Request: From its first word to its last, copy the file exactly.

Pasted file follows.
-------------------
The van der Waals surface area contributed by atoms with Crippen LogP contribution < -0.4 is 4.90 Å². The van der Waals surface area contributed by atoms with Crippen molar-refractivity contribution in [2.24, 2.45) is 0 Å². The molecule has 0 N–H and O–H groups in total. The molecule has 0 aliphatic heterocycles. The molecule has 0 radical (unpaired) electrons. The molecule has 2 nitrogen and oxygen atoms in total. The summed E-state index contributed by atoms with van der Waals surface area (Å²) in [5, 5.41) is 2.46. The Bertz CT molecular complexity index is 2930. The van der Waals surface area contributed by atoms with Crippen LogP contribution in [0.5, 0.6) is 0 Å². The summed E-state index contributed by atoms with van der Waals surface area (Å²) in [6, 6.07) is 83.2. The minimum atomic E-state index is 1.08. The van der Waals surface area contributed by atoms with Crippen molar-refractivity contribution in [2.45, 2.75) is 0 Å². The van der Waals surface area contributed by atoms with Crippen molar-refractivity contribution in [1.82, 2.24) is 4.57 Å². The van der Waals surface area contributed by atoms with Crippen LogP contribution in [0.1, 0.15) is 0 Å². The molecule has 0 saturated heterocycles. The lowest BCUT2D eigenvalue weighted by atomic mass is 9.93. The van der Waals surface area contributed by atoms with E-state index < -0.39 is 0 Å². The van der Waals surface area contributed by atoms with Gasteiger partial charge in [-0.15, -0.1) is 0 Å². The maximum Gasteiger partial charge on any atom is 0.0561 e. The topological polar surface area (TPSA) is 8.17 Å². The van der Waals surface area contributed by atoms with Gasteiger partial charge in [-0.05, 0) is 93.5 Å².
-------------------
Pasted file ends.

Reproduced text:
The van der Waals surface area contributed by atoms with Crippen LogP contribution < -0.4 is 4.90 Å². The van der Waals surface area contributed by atoms with Crippen molar-refractivity contribution in [2.24, 2.45) is 0 Å². The molecule has 0 N–H and O–H groups in total. The molecule has 0 aliphatic heterocycles. The molecule has 0 radical (unpaired) electrons. The molecule has 2 nitrogen and oxygen atoms in total. The summed E-state index contributed by atoms with van der Waals surface area (Å²) in [5, 5.41) is 2.46. The Bertz CT molecular complexity index is 2930. The van der Waals surface area contributed by atoms with Crippen LogP contribution in [0.5, 0.6) is 0 Å². The summed E-state index contributed by atoms with van der Waals surface area (Å²) in [6, 6.07) is 83.2. The minimum atomic E-state index is 1.08. The van der Waals surface area contributed by atoms with Crippen molar-refractivity contribution in [2.45, 2.75) is 0 Å². The van der Waals surface area contributed by atoms with Crippen molar-refractivity contribution in [1.82, 2.24) is 4.57 Å². The van der Waals surface area contributed by atoms with Crippen LogP contribution in [0.1, 0.15) is 0 Å². The molecule has 0 saturated heterocycles. The lowest BCUT2D eigenvalue weighted by atomic mass is 9.93. The van der Waals surface area contributed by atoms with E-state index < -0.39 is 0 Å². The van der Waals surface area contributed by atoms with Gasteiger partial charge in [-0.15, -0.1) is 0 Å². The maximum Gasteiger partial charge on any atom is 0.0561 e. The topological polar surface area (TPSA) is 8.17 Å². The van der Waals surface area contributed by atoms with Gasteiger partial charge in [-0.05, 0) is 93.5 Å².